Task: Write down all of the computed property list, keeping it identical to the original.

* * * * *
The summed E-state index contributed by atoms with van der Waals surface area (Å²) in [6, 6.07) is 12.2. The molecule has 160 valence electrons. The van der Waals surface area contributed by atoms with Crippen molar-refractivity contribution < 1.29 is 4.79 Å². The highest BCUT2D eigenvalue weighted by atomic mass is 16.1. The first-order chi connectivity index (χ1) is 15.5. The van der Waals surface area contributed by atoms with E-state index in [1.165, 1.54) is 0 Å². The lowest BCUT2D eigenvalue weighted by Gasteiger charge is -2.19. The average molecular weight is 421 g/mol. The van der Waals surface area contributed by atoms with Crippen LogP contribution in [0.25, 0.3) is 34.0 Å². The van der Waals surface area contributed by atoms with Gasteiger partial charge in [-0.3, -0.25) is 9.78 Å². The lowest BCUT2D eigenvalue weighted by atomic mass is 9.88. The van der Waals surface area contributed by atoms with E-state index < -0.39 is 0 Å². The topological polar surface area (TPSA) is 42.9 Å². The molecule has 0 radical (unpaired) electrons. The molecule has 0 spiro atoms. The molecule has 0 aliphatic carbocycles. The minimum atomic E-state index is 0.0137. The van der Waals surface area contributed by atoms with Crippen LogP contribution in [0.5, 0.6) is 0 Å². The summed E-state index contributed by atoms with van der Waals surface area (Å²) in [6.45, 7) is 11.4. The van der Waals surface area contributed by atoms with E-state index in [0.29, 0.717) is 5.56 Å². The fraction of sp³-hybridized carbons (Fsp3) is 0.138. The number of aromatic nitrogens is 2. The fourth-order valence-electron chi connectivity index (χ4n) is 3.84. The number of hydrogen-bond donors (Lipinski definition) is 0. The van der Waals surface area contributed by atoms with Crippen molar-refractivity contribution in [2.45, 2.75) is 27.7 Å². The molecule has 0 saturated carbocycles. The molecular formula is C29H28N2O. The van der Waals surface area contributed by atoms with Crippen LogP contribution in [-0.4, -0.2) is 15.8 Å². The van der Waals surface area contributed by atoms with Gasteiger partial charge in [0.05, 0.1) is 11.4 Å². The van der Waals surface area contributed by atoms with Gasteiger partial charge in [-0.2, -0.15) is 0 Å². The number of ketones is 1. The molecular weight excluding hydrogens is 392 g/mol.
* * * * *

The summed E-state index contributed by atoms with van der Waals surface area (Å²) in [6, 6.07) is 12.2. The molecule has 160 valence electrons. The van der Waals surface area contributed by atoms with Crippen molar-refractivity contribution < 1.29 is 4.79 Å². The highest BCUT2D eigenvalue weighted by atomic mass is 16.1. The first-order chi connectivity index (χ1) is 15.5. The van der Waals surface area contributed by atoms with E-state index in [1.165, 1.54) is 0 Å². The lowest BCUT2D eigenvalue weighted by Gasteiger charge is -2.19. The average molecular weight is 421 g/mol. The van der Waals surface area contributed by atoms with Crippen LogP contribution in [0.25, 0.3) is 34.0 Å². The van der Waals surface area contributed by atoms with Gasteiger partial charge in [-0.3, -0.25) is 9.78 Å². The lowest BCUT2D eigenvalue weighted by atomic mass is 9.88. The van der Waals surface area contributed by atoms with E-state index < -0.39 is 0 Å². The topological polar surface area (TPSA) is 42.9 Å². The molecule has 0 radical (unpaired) electrons. The molecule has 0 spiro atoms. The molecule has 0 aliphatic carbocycles. The minimum atomic E-state index is 0.0137. The van der Waals surface area contributed by atoms with Crippen LogP contribution in [0.5, 0.6) is 0 Å². The summed E-state index contributed by atoms with van der Waals surface area (Å²) in [6.45, 7) is 11.4. The van der Waals surface area contributed by atoms with E-state index in [0.29, 0.717) is 5.56 Å². The fraction of sp³-hybridized carbons (Fsp3) is 0.138. The number of aromatic nitrogens is 2. The fourth-order valence-electron chi connectivity index (χ4n) is 3.84. The number of hydrogen-bond donors (Lipinski definition) is 0. The van der Waals surface area contributed by atoms with Crippen molar-refractivity contribution in [2.45, 2.75) is 27.7 Å². The molecule has 0 saturated carbocycles. The molecular formula is C29H28N2O. The van der Waals surface area contributed by atoms with Crippen LogP contribution in [-0.4, -0.2) is 15.8 Å². The van der Waals surface area contributed by atoms with Gasteiger partial charge in [0.05, 0.1) is 11.4 Å². The van der Waals surface area contributed by atoms with Gasteiger partial charge in [-0.2, -0.15) is 0 Å². The number of ketones is 1. The molecular weight excluding hydrogens is 392 g/mol.